Broadcast and media rights in sport are now more complicated than ever before. Despite a major influx of millennials heading over to Netflix and Amazon for their television fix, sporting events are still incredibly popular – particularly here in the United Kingdom, on the other side of the Atlantic in the United States and right across Asia-Pacific.
Competitive sport is now a global billion-dollar industry and the close links between media, sponsors, television companies and sporting authorities all contribute to what is a growing and continually evolving market.
Traditionally broadcasters have brokered long term deals, paying for the rights to cover sporting events over a number of years, however this is no longer the case. Mega money contracts, many of which cover just one year or season and even specific viewing methods, devices types or connections (Wi-Fi, 4G, broadcast TV feed), are now very much the norm.
Even Amazon, renowned primarily for their video-on-demand content, have made the relatively straightforward decision to branch out into this sporting goldmine.
In a deal announced on 1st August 2017, Amazon will take ownership of the UK rights to all ATP World Tour tennis events, excluding Grand Slam tournaments, from 2018 – Sky Sports are the current broadcasters. According to reports, Amazon will pay approximately £10 million a year for these particular rights.
Over in the United States, social media channels have also been keen to test the water. Here, the most popular sport in terms of viewers is American football; the National Football League being, without a doubt, one of the standout competitions in world sport with fans from all over the globe tuning in to watch on a regular basis.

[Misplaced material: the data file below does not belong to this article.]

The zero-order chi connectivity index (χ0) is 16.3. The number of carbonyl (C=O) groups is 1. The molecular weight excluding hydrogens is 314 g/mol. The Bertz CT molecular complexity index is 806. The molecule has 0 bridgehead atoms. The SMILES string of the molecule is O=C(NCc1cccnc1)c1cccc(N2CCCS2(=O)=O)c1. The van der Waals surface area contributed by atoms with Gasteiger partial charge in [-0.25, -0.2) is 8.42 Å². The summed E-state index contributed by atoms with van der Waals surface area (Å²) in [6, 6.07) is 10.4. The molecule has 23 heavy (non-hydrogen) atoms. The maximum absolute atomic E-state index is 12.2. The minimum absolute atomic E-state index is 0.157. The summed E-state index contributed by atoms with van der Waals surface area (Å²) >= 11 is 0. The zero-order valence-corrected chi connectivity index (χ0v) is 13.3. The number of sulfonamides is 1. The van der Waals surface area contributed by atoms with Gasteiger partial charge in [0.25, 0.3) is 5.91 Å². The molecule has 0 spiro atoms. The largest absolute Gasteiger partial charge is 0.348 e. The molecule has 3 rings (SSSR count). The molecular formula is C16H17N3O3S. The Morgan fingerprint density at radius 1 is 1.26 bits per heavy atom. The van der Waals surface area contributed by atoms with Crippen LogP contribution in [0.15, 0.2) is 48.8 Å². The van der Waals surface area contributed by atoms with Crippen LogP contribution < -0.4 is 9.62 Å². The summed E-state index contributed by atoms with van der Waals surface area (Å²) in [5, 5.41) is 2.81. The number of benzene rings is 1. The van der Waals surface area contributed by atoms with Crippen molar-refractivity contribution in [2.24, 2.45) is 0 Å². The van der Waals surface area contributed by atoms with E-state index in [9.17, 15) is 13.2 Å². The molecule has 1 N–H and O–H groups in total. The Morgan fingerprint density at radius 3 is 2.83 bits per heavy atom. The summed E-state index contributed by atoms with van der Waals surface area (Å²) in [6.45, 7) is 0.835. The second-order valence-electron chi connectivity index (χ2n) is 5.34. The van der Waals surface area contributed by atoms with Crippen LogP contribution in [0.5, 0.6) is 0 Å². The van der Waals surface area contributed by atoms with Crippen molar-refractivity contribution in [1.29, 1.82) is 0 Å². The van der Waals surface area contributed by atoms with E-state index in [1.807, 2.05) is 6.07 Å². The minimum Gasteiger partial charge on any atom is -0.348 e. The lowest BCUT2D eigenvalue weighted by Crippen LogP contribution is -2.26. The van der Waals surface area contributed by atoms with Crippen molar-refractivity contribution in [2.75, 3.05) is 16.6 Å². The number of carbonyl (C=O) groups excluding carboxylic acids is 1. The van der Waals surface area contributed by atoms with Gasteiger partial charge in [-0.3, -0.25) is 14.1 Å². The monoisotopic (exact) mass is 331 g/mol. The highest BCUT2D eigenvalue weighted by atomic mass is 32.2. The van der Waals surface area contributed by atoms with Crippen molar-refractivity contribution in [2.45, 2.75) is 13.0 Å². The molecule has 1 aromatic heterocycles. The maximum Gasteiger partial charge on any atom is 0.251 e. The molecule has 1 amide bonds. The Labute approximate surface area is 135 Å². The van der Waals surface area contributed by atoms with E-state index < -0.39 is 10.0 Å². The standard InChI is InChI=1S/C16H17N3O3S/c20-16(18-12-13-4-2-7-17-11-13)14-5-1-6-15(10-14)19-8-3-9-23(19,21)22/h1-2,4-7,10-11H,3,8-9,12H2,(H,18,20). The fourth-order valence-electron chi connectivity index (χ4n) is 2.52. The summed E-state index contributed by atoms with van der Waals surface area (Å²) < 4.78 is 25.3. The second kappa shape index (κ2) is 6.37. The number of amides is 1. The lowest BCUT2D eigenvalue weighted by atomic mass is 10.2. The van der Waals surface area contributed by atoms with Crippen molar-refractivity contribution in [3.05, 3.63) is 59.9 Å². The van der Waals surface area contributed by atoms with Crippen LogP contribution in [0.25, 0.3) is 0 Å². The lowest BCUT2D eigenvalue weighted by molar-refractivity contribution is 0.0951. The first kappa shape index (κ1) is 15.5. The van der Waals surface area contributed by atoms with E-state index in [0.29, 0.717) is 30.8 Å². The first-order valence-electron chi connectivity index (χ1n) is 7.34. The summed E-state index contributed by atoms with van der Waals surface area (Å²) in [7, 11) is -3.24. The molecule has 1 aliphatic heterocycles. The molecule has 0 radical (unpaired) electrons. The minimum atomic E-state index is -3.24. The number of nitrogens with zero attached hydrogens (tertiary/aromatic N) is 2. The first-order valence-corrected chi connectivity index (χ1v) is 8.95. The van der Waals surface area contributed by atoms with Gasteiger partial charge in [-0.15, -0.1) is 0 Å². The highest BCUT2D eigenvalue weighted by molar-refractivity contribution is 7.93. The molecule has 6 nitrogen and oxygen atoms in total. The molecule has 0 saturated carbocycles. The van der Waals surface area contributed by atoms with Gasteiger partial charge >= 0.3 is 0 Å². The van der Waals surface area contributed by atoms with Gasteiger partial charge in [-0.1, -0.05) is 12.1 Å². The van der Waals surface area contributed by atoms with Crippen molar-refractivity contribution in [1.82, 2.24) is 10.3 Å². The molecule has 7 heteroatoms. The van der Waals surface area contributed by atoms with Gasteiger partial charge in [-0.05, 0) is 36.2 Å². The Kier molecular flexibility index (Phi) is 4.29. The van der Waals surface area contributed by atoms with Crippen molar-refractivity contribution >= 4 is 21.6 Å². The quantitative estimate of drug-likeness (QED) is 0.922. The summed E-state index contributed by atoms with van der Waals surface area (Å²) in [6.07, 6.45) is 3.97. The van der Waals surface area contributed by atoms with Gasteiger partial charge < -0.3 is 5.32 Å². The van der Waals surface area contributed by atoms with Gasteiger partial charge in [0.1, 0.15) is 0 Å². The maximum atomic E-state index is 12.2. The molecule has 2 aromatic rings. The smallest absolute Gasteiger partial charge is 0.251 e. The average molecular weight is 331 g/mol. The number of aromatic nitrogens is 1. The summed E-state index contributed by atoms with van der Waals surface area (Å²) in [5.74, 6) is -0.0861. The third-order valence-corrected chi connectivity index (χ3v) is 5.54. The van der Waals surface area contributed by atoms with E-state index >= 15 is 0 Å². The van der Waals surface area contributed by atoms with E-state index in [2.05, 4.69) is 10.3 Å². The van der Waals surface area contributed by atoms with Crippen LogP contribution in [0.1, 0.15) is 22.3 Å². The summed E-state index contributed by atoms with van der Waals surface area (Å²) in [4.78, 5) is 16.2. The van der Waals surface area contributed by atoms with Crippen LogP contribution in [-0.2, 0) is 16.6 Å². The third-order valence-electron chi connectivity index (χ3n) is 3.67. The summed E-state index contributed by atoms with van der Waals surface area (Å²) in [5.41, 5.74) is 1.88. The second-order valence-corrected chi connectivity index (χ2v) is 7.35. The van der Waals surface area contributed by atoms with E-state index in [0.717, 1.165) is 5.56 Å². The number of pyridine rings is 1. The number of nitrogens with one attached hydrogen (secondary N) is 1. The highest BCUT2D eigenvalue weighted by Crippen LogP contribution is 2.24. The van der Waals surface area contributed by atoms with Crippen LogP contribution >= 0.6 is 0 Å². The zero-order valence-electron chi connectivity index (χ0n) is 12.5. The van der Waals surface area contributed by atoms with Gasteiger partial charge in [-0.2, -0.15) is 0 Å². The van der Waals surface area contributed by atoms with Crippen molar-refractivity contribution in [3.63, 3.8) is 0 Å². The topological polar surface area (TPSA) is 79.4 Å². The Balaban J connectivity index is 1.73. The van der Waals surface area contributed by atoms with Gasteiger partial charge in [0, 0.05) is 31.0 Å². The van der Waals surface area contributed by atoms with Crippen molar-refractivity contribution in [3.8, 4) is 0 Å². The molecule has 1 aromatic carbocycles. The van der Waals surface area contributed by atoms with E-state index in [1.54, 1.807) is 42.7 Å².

Prior to the 2016 season, social media giants Twitter announced that they had agreed a partnership to broadcast Thursday Night Football direct via their platform. Yet ahead of the 2017 campaign, Amazon revealed that they would be taking over from Twitter – the former agreeing a colossal deal worth around $50 million per year for the rights to Thursday Night Football. A considerable increase on the reported $10 million contract Twitter had been on.
At the end of the day, money talks – but so does reach. According to figures taken from TechCrunch, Twitter’s debut game attracted two million viewers; 48 million watched that same match on television.
In recent months, the Premier League has taken out a blocking order that has the potential to take the competition to the next level in terms of rights revenue. With a mass crackdown on illegal streaming, the desire to acquire the broadcast rights is now much greater, and Sky, currently paying upwards of £1.8 billion to stream England’s top flight, know just how important keeping hold of these rights is to their business.
Once again, it is Amazon who have emerged as the main rivals and Sky could be forced to pay an additional £600 million every year to keep hold of the lion’s share of Premier League fixtures.
But, looking at the long term, are these kinds of figures sustainable?
Perhaps surprisingly, I think the answer is “Yes”, but only for the biggest companies around. Although if a corporation like Sky might struggle to justify a £600 million price hike, then surely, it’s a sign that things are perhaps getting a little out of control.
In theory, the blocking order should be advantageous to Sky and other broadcasters, such as BT Sport, but it may also give Amazon the added incentive to price their rivals out of the market.
It could be a very expensive period for these international broadcasters. So far “the juice has been worth the squeeze”, but only time will tell what happens next in this increasingly disrupted marketplace.
MSA Focus & Alex McMahon
Alex is an independent writer, working in the field of broadcast, media & technology.